They call Fraser Anning the “accidental” senator.
Just 19 people voted for Anning at the 2016 election. Nineteen.
He got into parliament anyway, gaining a $200,000 taxpayer-funded salary and a platform from which to spew his dangerous bile.
Until this week, many saw Anning as a troubling but ultimately inconsequential sideshow, doomed to leave the Senate at May’s election and fade back into irrelevance.
But his response to the New Zealand mosque massacre, and subsequent confrontation with an egg-wielding teenager, have earned him notoriety around the world.
What bizarre wrinkle in Australia’s electoral system allowed Anning to become a senator with so little support?
This is how it happened.
Anning was a Senate candidate for One Nation at the 2016 election. The party performed particularly well in his state, Queensland, with 9 per cent of the vote.
In total, 250,000 Queenslanders voted for One Nation’s ticket. Far fewer went to the trouble of voting for a specific candidate. But the result was strong enough to earn the party two Senate seats.
The first one went to Pauline Hanson, who personally drew 21,000 first-preference votes. Malcolm Roberts was second on the ticket, meaning he was elected to the Senate as well, even though just 77 people specifically voted for him.
Mr Roberts served in the Senate until it emerged he was a British citizen. The High Court ruled him ineligible, along with then deputy prime minister Barnaby Joyce and three others, and he was booted from parliament.
“I’ve lost a great man in Malcolm Roberts. He’s my backbone,” a tearful Ms Hanson said at the time.
“I think he’s unique and he has done so much for this parliament.”
Mr Roberts subsequently ran for Queensland’s state parliament, and lost.
He could return to federal politics later this year, as he has been picked to lead One Nation’s Queensland Senate ticket at the election.
Parliament’s rules are clear. If a sitting senator dies or quits during their term in office, they get replaced with another member of their party.
That is how Anning, with his paltry 19 votes, got into parliament. When Mr Roberts was ruled ineligible, One Nation replaced him with Anning, who had been third on the party’s ticket in 2016.
Wait, it gets better.
Having used One Nation to get into the Senate, Anning quit the party during his very first day on the job.
It infuriated Ms Hanson, who had wanted Anning to relinquish his seat to allow Mr Roberts, his citizenship problem sorted, to return.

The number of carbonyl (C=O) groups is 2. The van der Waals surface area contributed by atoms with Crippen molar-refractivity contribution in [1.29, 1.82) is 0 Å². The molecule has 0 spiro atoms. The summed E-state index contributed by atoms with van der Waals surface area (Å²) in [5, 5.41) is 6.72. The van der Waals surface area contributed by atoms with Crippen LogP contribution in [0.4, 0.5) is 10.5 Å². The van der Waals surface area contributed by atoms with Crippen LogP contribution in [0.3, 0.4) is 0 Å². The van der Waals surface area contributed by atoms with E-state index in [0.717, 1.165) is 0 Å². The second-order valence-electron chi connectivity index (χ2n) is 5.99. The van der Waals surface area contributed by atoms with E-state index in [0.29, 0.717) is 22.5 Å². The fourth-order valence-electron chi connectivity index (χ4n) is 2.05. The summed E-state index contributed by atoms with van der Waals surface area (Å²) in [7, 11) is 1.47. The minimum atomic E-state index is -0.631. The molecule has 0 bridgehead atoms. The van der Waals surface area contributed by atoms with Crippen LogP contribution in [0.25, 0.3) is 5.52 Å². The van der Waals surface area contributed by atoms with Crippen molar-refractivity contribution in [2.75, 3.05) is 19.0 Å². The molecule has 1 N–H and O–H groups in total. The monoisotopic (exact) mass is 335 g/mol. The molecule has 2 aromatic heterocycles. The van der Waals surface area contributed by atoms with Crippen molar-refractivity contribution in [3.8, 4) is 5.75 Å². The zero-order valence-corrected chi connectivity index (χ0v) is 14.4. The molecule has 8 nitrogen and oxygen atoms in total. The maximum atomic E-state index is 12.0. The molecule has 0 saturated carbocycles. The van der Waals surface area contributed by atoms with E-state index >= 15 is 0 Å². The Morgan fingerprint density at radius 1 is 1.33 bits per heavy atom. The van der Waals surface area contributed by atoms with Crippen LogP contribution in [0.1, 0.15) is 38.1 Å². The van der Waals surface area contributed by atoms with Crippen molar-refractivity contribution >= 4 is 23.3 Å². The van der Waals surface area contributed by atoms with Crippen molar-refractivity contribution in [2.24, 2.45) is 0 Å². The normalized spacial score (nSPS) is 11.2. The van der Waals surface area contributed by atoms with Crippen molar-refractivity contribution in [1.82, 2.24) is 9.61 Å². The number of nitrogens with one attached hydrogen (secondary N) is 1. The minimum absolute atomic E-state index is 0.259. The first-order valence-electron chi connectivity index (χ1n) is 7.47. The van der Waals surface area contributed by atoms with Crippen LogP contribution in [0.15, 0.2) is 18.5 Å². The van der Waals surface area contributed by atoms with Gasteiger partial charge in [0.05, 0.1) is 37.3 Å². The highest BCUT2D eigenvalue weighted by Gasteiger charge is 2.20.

“I was disappointed Mr Anning made no attempt to contact me or any One Nation executive member off the back of multiple requests to discuss his future plans,” Ms Hanson said.
“Instead he chose to release scathing media releases, demanding I pledge my support to him without even meeting or speaking to him.”
Mere minutes before he was sworn in, Anning declared he would sit in the Senate as an independent.
By the time he delivered his loathsome maiden speech a few months later, Anning had joined Katter’s Australia Party.
In that speech, he called for a total shutdown of Muslim immigration to Australia, praised the White Australia Policy and advocated a “final solution to the immigration problem”.
The phrase “final solution” is closely associated with the Nazis’ systematic murder of Jews during World War II.
“While all Muslims are not terrorists, certainly all terrorists these days are Muslims. So why would anyone want to bring more of them here?” Anning said during the speech.
“The final solution to the immigration problem is of course a popular vote.”
His comments were panned by politicians across the political spectrum, and the irony of a man who was elected by 19 people calling for a “popular vote” was not lost on observers.
Bob Katter defended Anning’s speech at the time, but the rogue senator was kicked out of the party in October last year after it decided his appeals to racism had gone too far.
That decision doomed Anning’s career. Without a party backing him up, he will exit parliament at the election.
Many voters wish he could leave sooner — more than 700,000 have signed a petition calling for him to be expelled from the Senate.
In truth, the government does not have the power to get rid of Anning. Instead, the Coalition and Labor will move a joint motion censuring him, to be moved when parliament next sits.
Both major party leaders ripped into Anning today. Bill Shorten was particularly savage, calling Anning’s comments “disgusting”.
“This fellow is chasing a headline,” he said.
“I do wonder if he’s made Australians less safe overseas.
“That’s another reason not to give this fool any more oxygen.
“We’ve got to call time on these fringe dwellers, these evil jokers at the margins.”
But this pile-on is arguably too late. Our political system has already given Anning a voice — one he never earned.
Nobody voted for him. They voted for One Nation, a party Anning ditched as soon as he got to Canberra. The Australian Electoral Commission literally lists his share of the popular vote as 0.00 per cent.
It is a humiliating number; a stinging reminder that no one asked Anning for his putrid contribution to Australian politics. You would need to add another three decimal places for him to even register.
Remember that next time someone claims he speaks for a “silent majority” that doesn’t exist.